The Passing of Bill McNair
March 6, 2017

We were deeply saddened to learn on Saturday, February 11 that Bill McNair had passed away. Bill was the son of Lyle and Nadine McNair, who started St. Louis Cold Drawn in 1971. Bill graduated from St. Louis Priory School in 1966 and attended Rensselaer Polytechnic Institute in New York before serving in the United States Navy and retiring as a Lieutenant Commander. Bill then worked for St. Louis Cold Drawn for more than four decades before passing leadership on to his children.

St. Louis Cold Drawn began in a small industrial garage near the St. Louis airport, with only a handful of customers and two employees—Lyle and Nadine. It started off as the smallest steel-drawing company in the country, with an annual production capacity of just 2,000 tons. Under Bill’s leadership, it advanced to the third-largest. This growth was a result of Bill’s technological expertise and innovations in business practice. Bill opened new sources for material all over the world, buying steel from companies in Britain, Germany, Japan, Spain, and Brazil. He also opened new locations for production. Besides opening plants in West Virginia, Tennessee, Oklahoma, and Canada, Bill made the decision to develop and invest in a steel-drawing facility in Monterrey, Mexico. That facility, ATP, has become the largest cold-drawer in the country and is a point of pride for St. Louis Cold Drawn.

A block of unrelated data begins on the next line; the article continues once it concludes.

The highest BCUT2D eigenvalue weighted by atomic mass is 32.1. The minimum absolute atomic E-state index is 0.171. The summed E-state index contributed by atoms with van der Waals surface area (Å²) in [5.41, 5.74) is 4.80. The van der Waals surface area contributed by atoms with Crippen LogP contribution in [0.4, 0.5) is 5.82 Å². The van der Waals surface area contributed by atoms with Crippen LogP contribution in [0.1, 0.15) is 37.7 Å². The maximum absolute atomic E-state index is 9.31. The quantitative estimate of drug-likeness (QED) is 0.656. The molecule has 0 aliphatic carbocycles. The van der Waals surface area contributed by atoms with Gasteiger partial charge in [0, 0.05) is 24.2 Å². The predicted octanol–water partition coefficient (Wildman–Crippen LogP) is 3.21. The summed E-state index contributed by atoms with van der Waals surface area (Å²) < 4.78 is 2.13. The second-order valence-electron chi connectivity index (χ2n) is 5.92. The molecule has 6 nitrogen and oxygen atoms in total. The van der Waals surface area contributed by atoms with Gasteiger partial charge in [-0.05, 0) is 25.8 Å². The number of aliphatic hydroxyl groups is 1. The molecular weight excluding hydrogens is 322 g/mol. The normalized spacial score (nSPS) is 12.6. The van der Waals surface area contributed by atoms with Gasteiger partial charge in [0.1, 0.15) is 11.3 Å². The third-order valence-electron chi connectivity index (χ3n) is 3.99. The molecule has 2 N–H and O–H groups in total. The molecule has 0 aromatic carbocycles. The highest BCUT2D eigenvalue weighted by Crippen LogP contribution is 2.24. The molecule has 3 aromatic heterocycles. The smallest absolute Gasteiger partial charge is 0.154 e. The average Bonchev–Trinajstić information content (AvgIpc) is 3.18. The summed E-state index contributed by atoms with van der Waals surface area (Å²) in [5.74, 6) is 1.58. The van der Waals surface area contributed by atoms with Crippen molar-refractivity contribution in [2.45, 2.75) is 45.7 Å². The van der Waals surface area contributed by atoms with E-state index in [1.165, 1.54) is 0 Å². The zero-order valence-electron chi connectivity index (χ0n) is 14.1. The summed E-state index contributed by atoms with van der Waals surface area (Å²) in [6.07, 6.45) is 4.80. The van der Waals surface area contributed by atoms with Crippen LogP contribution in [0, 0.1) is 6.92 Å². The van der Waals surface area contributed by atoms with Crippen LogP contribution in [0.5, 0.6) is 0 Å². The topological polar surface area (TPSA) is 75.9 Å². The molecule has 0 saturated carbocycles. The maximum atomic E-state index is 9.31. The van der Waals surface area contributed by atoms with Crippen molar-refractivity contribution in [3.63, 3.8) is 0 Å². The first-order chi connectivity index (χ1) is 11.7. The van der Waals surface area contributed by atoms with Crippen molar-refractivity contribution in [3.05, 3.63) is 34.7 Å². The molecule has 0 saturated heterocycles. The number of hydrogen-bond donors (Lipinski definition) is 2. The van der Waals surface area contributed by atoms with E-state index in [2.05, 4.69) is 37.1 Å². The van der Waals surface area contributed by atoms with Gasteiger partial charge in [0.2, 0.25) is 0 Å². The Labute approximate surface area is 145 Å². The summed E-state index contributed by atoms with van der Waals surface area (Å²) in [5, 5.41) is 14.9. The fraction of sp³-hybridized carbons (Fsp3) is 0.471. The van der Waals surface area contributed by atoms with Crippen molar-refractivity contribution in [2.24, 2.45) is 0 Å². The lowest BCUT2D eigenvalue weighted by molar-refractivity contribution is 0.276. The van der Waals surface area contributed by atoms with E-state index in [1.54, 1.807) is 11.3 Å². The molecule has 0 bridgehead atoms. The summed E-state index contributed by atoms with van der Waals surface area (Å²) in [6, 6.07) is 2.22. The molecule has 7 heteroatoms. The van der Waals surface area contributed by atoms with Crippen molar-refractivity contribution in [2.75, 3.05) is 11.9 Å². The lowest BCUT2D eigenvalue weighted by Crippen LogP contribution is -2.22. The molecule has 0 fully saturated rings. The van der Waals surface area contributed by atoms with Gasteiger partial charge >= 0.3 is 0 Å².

Bill always loved doing things with his hands and figuring out how things worked. His high school classmates remarked that he was “an accurate marksman, a skilled boatsman,” pursuits he enjoyed throughout his entire life and shared with his children. While still a high school student, Bill built his own airplane, then took bachelor’s and master’s degrees in electrical engineering at RPI and became a pilot. Bill worked with Danieli to help design the twenty-ton drawing line, which is the largest high-speed drawing line in the world. He loved solving problems and developing mechanical advancements, and St. Louis Cold Drawn gave him a chance to do what he loved every day. Even in retirement, Bill was often found walking through the plant or chatting with team members in the office.

His high school yearbook described Bill at age seventeen as a “rare combination of humor, talent, intelligence,” a person with “unfaltering good nature.” Countless friends, family, and coworkers saw those same qualities in Bill over the decades that followed. His funeral was a testament to his passion for the company and for all of the personal relationships he developed there.